After the workshop the Ethnographic Terminalia collective will complete the design and layout of the zine.  We will print copies for distribution on Saturday afternoon (Nov. 19th) at the AAA Meetings at a special event and zine launch supported by the Society for Visual Anthropology.  All participants will receive a copy of the zine, as will a limited number of reception attendees. An open access digital copy of the zine will be archived on the Ethnographic Terminalia website. You can see an example of the publication “Terminus: Archives, Ephemera, and Electronic Art” that we produced at our last workshop in Vancouver, British Columbia in 2015. http://ethnographicterminalia.org/terminus.

Aynur Kadir

By

May 10, 2016

*** LAST CHANCE TO SUBMIT FOR THE MAY 15 LATE DEADLINE***

May 10, 2016 | By | No Comments

2016 Society for Visual Anthropology (SVA) Film & Media Festival – Minneapolis, MN

The Society for Visual Anthropology’s Film and Media Festival invites submissions for its 2016 Festival in the following categories: Ultrashort, Short, and Feature. Please submit your films via Withoutabox.

The Society for Visual Anthropology screens the best ethnographic films and video productions at our annual SVA Film & Media Festival, held in conjunction with the American Anthropological Association (AAA) Annual Meeting. This gives independent filmmakers as well as distributors broad access to a market of several thousand anthropologists and educators.

Ethnographic film and video defined broadly as works created as the result of ethnographic fieldwork or those which use, are informed by, or illustrate the principles of anthropological theory or methods.

For inquiries about this year’s festival in Minneapolis, please contact SVAFMF’s 2016 co-Directors Ulla D. Berg or Kathryn Ramey at svafilmfestival@gmail.com <mailto:svafilmfestival@gmail.com>
For more information about American Anthropology Associations and its annual meetings, please visit:www.aaanet.org/meetings <http://www.aaanet.org/meetings>
For more information about the Society for Visual Anthropology, please visit: http://societyforvisualanthropology.org/ <http://societyforvisualanthropology.org/>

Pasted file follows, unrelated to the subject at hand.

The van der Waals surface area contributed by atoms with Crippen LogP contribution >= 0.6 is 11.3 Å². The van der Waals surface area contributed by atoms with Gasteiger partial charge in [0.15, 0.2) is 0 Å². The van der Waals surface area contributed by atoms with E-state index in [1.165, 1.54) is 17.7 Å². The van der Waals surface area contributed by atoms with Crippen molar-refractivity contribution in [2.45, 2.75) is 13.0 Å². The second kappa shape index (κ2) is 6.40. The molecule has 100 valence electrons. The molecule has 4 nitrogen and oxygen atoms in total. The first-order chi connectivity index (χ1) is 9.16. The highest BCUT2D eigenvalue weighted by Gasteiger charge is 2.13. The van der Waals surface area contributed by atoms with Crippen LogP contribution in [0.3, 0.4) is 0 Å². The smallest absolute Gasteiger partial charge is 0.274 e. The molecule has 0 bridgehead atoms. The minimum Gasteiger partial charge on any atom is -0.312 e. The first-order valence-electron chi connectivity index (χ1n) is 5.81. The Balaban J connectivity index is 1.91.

Kate Hennessy

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April 7, 2016

Call for Pre Screeners – 2016 Society for Visual Anthropology Film & Media Festival

April 7, 2016 | By | No Comments

Dear colleagues,
Society For Visual Anthropology Film and Media Festival (SVAFMF) is looking for pre-screeners to preview this year’s film submissions and provide the festival jury with feedback that we will use to make programing decisions. This is an exciting opportunity for you to have a sneak peak at some of this year’s submissions and to participate in programming for the festival. Being a pre-screener entails watching one or more feature length submissions online (from the comfort of your home or office), and providing us with a descriptive feedback on each film assigned to you (using our standard questionnaire). As a pre-screener you will be thanked by name in our festival program and (if you want) you will also be given the opportunity to chair a film program of your choice. All pre-screener evaluations are due by Sunday, May 29, 2016. The criteria to be a pre-screener includes:
– Pre-screeners must be active members of AAA
– Pre-screeners must keep all entries and evaluations confidential
– Pre-screeners must not have an film entry in this year’s festival
– Pre-screeners must commit to viewing and evaluating their assigned films by the May 29 deadline (or give us an advance notice if they are unable to fulfill their assignments)
To sign up to be a pre-screener for this year’s festival, simply send an email at your earliest convenience with SUBJECT: “Pre-screener sign up,” and the following information in the BODY of the email: your full name, institutional affiliation, and the number of film you are interested in pre-screening to: svafilmfestival@gmail.com
Please circulate, and please reply ASAP!
Thank you,  
Ulla D. Berg
Co-Director,

2016 SVA Film and Media Festival